SAN DIEGO -- For obvious reasons, Padres skipper Jayce Tingler isn’t going to manage his pitching staff like he would in a 162-game season. The Padres won’t be playing a 162-game season in 2020, after all.
With a 60-game schedule and, thus, a heightened sense of urgency, the Padres expect to deploy their pitchers differently than they otherwise would have this year.
"We've got to be prepared for all hands on deck," Tingler said.
Said lefty Matt Strahm: "The feel will be like it's late August and you're in the hunt, because that's exactly what it is. If you have the lead in the fifth inning and a fresh bullpen, why not go to them?"
Strahm is among a handful of Padres pitchers who might be used very differently in a short season. Most notable in that group are these five:
1. Matt Strahm
Strahm might have already been the most versatile pitcher on the San Diego staff. In 2019 alone, he spent time as a starter, long man, late-inning weapon and lefty specialist. In the Andrew Miller mold, he’s the type of pitcher who typically thrives in playoff-style baseball.
"You can't just let a starter go out there and wear it for six innings if he's struggling this year,” Strahm said. “These games mean that much more.”
Strahm was expected to serve mostly as a middle- to late-inning weapon in 2020. But the Padres have a loaded group at the back end, and with added importance on each victory, Strahm might work his way into some high-leverage spots early in games.
2. Chris Paddack
For the first time in his pro career, Chris Paddack was going to be turned loose this season. But in a 162-game calendar, the Padres would have still exercised some caution. Perhaps they would have given him an extra day between starts on occasion. Maybe they'd have been more cognizant of pitch counts.
But in a short season, even the minor constraints on Paddack's workload need not apply. The Padres won't be careless with a budding 24-year-old star, but after he cracked 140 innings last season, there's no reason to think they could extract 12-13 max-effort outings from him.
As Paddack said, "It's going to be 60 games of playoffs."
3. Cal Quantrill
In truth, Cal Quantrill's role probably doesn't change much from what it would have been in a 162-game season. He's set to open the year as a swingman with the capability of making a spot start or pitching multiple relief innings. Except Quantrill's swingman role suddenly seems significantly more important in 2020.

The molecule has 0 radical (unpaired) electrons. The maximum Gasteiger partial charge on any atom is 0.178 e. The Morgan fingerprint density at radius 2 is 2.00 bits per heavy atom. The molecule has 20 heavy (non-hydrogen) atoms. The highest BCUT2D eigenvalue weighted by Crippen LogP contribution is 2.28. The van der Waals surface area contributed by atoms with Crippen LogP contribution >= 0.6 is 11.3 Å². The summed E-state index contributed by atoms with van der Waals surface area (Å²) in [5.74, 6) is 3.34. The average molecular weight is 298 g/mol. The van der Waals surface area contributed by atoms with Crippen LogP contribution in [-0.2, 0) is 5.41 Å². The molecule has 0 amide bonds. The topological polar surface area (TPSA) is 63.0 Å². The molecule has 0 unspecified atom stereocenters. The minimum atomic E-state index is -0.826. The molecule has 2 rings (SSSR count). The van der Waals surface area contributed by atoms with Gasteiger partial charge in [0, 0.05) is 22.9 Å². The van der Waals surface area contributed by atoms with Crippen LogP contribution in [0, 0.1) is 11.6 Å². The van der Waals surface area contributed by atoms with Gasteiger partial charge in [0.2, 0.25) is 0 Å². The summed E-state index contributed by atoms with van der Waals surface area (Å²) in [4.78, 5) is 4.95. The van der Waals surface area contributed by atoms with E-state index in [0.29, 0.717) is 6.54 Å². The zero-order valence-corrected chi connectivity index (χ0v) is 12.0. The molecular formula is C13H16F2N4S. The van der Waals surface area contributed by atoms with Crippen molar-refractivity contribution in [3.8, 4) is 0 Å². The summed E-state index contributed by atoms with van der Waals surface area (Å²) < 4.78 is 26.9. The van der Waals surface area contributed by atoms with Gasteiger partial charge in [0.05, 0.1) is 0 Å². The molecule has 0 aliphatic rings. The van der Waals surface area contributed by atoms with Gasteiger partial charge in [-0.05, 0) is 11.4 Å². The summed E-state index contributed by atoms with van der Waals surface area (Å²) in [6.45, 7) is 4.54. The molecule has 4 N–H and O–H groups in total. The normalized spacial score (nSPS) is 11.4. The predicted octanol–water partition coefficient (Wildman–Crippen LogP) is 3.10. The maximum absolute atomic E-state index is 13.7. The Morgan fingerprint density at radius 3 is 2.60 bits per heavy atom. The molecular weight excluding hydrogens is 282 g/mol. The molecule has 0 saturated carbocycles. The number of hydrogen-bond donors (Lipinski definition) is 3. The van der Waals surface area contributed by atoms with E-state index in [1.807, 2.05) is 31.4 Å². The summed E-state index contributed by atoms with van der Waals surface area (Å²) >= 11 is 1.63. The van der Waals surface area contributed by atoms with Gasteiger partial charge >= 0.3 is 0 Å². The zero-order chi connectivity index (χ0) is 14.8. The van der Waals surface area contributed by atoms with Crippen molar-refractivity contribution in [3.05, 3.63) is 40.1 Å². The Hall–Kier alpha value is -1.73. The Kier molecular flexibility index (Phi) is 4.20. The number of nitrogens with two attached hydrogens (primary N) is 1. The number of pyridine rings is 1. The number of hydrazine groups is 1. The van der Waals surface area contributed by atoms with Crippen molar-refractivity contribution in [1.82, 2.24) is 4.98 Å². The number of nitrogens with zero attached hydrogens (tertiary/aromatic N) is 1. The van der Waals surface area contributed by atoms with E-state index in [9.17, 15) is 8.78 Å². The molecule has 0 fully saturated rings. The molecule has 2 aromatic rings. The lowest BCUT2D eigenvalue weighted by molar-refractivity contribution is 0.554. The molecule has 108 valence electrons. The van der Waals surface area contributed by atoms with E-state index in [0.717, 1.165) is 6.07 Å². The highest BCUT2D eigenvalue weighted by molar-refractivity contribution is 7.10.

Given the stakes, Tingler is probably more inclined to go to his bullpen early this year. If he needs to do so in the first couple innings, it falls on Quantrill’s shoulders to keep the staff fresh. (And with a designated hitter in the lineup, Quantrill would be able to work as long as necessary.)
4. Adrian Morejon
The long-term fit of Adrian Morejon remains up for debate among team decision makers. But they know one thing about their No. 6 prospect on the MLB Pipeline rankings: His stuff is Major League-level good. Per sources, Morejon has been sharp early in the team's intrasquad games, and he's making a serious case to claim one of the four additional roster spots for the season's first two weeks.
In a normal year, Morejon likely would've built up to a starter's workload at Triple-A. But that’s not an option with the Minor League season canceled in the wake of the COVID-19 pandemic. Morejon could theoretically factor as a short-outing starter, a multi-inning lefty reliever or an opener (a role he filled a couple times last season).
5. Joey Lucchesi
If the Padres plan to turn Paddack loose in a 60-game season, they might do the opposite with Joey Lucchesi to limit his innings. Check out Lucchesi's career splits, by number of times through the order:
First and second times through: .227/.285/.400
Third time through: .312/.395/.548
Over a 162-game slate, there's probably value to be gained from asking Lucchesi to work deeper into games, perhaps saving the bullpen from burning out. But in a 60-game season, it's worth wondering whether Lucchesi's best value might come as a four- or five-inning starter. The Padres, in all likelihood, will have the bullpen horses available to cover the last few frames. (This is, of course, presuming Lucchesi makes the rotation, which is not yet a sure thing.)